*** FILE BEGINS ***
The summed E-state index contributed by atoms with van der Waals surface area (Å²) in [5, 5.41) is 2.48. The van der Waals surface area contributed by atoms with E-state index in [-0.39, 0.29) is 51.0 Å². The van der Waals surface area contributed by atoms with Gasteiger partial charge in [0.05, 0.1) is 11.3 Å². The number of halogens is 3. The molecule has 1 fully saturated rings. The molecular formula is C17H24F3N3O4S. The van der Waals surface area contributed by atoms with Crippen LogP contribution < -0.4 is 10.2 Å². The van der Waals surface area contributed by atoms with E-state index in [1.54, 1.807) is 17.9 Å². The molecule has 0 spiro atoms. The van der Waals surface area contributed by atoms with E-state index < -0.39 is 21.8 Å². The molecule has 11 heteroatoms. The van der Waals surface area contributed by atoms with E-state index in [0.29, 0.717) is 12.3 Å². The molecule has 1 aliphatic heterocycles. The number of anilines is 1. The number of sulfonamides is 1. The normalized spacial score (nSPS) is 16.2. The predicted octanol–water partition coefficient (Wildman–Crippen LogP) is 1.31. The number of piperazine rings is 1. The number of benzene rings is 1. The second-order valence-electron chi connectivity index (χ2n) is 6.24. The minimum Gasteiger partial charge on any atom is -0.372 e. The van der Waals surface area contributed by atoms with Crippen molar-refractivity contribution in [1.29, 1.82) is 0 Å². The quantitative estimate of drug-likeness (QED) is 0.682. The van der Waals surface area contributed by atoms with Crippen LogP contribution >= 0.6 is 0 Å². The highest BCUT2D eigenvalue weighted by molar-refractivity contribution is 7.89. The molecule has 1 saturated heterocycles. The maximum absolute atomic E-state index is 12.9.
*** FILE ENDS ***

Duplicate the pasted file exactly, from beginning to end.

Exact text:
The summed E-state index contributed by atoms with van der Waals surface area (Å²) in [5, 5.41) is 2.48. The van der Waals surface area contributed by atoms with E-state index in [-0.39, 0.29) is 51.0 Å². The van der Waals surface area contributed by atoms with Gasteiger partial charge in [0.05, 0.1) is 11.3 Å². The number of halogens is 3. The molecule has 1 fully saturated rings. The molecular formula is C17H24F3N3O4S. The van der Waals surface area contributed by atoms with Crippen LogP contribution < -0.4 is 10.2 Å². The van der Waals surface area contributed by atoms with E-state index in [1.54, 1.807) is 17.9 Å². The molecule has 0 spiro atoms. The van der Waals surface area contributed by atoms with E-state index < -0.39 is 21.8 Å². The molecule has 11 heteroatoms. The van der Waals surface area contributed by atoms with E-state index in [0.29, 0.717) is 12.3 Å². The molecule has 1 aliphatic heterocycles. The number of anilines is 1. The number of sulfonamides is 1. The normalized spacial score (nSPS) is 16.2. The predicted octanol–water partition coefficient (Wildman–Crippen LogP) is 1.31. The number of piperazine rings is 1. The number of benzene rings is 1. The second-order valence-electron chi connectivity index (χ2n) is 6.24. The minimum Gasteiger partial charge on any atom is -0.372 e. The van der Waals surface area contributed by atoms with Crippen molar-refractivity contribution in [1.29, 1.82) is 0 Å². The quantitative estimate of drug-likeness (QED) is 0.682. The van der Waals surface area contributed by atoms with Crippen LogP contribution >= 0.6 is 0 Å². The highest BCUT2D eigenvalue weighted by molar-refractivity contribution is 7.89. The molecule has 1 saturated heterocycles. The maximum absolute atomic E-state index is 12.9.